But then he adds that many people, including Goethe and Purkinje, report wandering cloudy stripes.  Helmholtz continues:

The author’s experience is that [wandering cloudy stripes] generally look like two sets of circular waves gradually blending together towards their centre from both sides of the point of fixation.  The position of this centre for each eye seems to correspond to the place of entrance of the optic nerve; and the movement is synchronous with the respiratory movements.  One of Purkinje’s eyes being weaker than the other, he could not see those floating clouds except in his right eye.  The background of the visual field on which these phenomena are projected is never entirely black; and alternate fluctuations of bright and dark are visible there, frequently occurring in rhythm with the movements of respiration... (p. 12-13).

In describing two sets of circular waves, Helmholtz departs from both Purkinje and Müller (though with a nod to Purkinje’s weak eye).  Helmholtz calls such visual experiences without outside light the eigenlicht or the “intrinsic light” of the eye.

Nine years later, Hermann Aubert, adopting a phrase from Purkinje, calls our visual experience in darkness light chaos.  Although no previous author claims that cloudy stripes are the only stable inhabitants of the dark field, in Aubert they jostle against multiple competitors.  Aubert describes the light chaos as “a swarm of spots, lines, and splotches of light, difficult to describe, spread over the entire visual field” and specifies five forms: (1.) black, but not deepest black, with yellow spots and lines of light like “hovering threads of fiber”, (2.) colorless wandering cloudy stripes in Purkinje’s sense, moving in all directions, (3.) fogballs in the middle of the visual field, expanding and contracting without much other movement, brighter in the center and fading toward the edges without a distinct boundary, (4.) very bright lights at the far periphery, usually disappearing quickly, and (5.) zigzag lines, like bright lightning, blue or violet in color, moving slowly and disappearing within a few seconds (1865, p. 333-334, my trans.).  Aubert estimates the brightness of the black background as similar to that of a sheet of white paper illuminated by a single candle 130 meters away (p. 64).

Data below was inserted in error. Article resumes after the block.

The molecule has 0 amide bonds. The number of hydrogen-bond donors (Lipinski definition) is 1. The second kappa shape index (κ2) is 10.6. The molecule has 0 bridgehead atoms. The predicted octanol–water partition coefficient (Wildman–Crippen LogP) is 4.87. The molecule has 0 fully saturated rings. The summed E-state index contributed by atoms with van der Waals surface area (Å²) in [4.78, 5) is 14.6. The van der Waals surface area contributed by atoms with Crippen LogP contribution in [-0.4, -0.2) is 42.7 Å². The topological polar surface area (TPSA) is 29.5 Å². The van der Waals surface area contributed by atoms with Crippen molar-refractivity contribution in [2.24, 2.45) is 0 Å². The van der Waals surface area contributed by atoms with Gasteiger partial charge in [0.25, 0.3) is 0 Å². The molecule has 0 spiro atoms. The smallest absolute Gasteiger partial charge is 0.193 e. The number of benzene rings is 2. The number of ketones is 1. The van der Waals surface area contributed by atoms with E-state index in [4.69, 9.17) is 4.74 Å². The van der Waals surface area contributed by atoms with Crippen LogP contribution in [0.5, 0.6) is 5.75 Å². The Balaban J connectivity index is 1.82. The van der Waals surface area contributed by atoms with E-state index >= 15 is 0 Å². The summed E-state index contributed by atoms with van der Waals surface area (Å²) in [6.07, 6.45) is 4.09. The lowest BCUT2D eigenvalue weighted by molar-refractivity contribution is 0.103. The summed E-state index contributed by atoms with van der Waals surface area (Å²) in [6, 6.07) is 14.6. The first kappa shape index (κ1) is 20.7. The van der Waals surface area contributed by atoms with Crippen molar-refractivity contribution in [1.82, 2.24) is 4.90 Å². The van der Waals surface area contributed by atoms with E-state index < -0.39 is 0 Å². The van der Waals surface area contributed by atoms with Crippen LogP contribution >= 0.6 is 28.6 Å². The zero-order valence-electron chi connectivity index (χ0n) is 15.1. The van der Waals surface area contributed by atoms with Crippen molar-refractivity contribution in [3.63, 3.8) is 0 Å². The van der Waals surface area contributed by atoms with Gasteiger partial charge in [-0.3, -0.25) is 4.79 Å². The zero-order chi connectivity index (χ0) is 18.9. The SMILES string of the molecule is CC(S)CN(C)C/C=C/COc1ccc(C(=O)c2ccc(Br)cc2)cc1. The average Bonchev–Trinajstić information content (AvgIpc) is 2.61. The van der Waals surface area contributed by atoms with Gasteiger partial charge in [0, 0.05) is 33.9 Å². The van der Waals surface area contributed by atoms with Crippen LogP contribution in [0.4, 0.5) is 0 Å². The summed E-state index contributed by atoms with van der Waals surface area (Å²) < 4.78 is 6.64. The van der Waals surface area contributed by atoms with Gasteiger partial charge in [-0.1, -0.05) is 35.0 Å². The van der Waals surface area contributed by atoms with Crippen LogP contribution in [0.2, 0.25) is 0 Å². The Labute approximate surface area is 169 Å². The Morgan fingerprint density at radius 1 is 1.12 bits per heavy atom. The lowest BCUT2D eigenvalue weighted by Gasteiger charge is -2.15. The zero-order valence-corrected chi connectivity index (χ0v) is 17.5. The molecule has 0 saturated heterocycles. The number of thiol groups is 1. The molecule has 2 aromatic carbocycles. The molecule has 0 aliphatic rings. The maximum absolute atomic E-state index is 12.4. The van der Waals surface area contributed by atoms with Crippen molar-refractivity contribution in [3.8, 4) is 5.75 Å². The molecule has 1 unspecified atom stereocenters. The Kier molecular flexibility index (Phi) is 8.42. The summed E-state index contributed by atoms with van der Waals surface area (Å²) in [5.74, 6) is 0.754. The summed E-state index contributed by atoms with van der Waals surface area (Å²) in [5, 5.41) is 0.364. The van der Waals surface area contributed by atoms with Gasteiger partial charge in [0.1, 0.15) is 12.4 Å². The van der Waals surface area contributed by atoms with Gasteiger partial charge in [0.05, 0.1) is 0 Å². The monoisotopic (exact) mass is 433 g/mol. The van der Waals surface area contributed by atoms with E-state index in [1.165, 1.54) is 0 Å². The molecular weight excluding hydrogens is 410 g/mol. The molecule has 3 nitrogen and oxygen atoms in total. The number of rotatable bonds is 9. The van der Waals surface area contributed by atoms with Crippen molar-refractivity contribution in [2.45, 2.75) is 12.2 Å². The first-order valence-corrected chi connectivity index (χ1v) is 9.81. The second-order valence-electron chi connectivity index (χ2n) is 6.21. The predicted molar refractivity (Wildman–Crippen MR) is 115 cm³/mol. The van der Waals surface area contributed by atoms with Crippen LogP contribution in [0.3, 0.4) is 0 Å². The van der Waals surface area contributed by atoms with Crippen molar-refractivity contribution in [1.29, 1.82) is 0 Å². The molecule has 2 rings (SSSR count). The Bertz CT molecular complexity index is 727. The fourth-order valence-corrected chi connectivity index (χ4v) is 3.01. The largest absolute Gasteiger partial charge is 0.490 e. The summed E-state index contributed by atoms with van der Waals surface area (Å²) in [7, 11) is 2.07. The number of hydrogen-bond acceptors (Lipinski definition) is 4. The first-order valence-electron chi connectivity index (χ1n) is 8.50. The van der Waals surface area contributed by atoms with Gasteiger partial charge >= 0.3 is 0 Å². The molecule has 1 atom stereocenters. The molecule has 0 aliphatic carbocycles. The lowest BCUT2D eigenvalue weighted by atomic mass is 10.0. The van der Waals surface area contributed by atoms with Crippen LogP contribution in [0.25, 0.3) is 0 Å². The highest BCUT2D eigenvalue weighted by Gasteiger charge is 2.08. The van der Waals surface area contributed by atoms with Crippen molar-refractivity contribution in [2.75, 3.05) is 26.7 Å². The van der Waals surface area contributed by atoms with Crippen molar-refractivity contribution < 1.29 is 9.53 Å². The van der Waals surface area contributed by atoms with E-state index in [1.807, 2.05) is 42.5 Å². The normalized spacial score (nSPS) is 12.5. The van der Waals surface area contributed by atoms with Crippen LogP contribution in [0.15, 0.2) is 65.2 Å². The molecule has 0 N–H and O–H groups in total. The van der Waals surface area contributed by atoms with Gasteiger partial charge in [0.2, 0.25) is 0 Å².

Despite their impressive pedigree in Goethe, Purkinje, Müller, and to some extent Helmholtz – and who could ask for more expert witness in the early 19th century? – after Aubert, the wandering cloudy stripes seem to dissipate.  The next serious discussion of them is in an 1897 journal article by Edward Scripture.  Scripture rejects Helmholtz’s claim that people see one figure for each eye, and he describes the stripe as a “spreading violet circle”.  After Scripture, I can find no psychologist who treats wandering foggy stripes as the characteristic inhabitants of the dark field.




Meanwhile, another tradition – or, really, set of conflicting traditions – was arising, which did not venture to predict any particular pattern in the visual field of the light-deprived eye.

Gustav Fechner offers the first substantial treatment of eyes closed visual experience with no reference to Purkinje’s cloudy stripes.  His label for the experience, augenschwarz, literally eye-black, emphasizes its darkness.  He writes: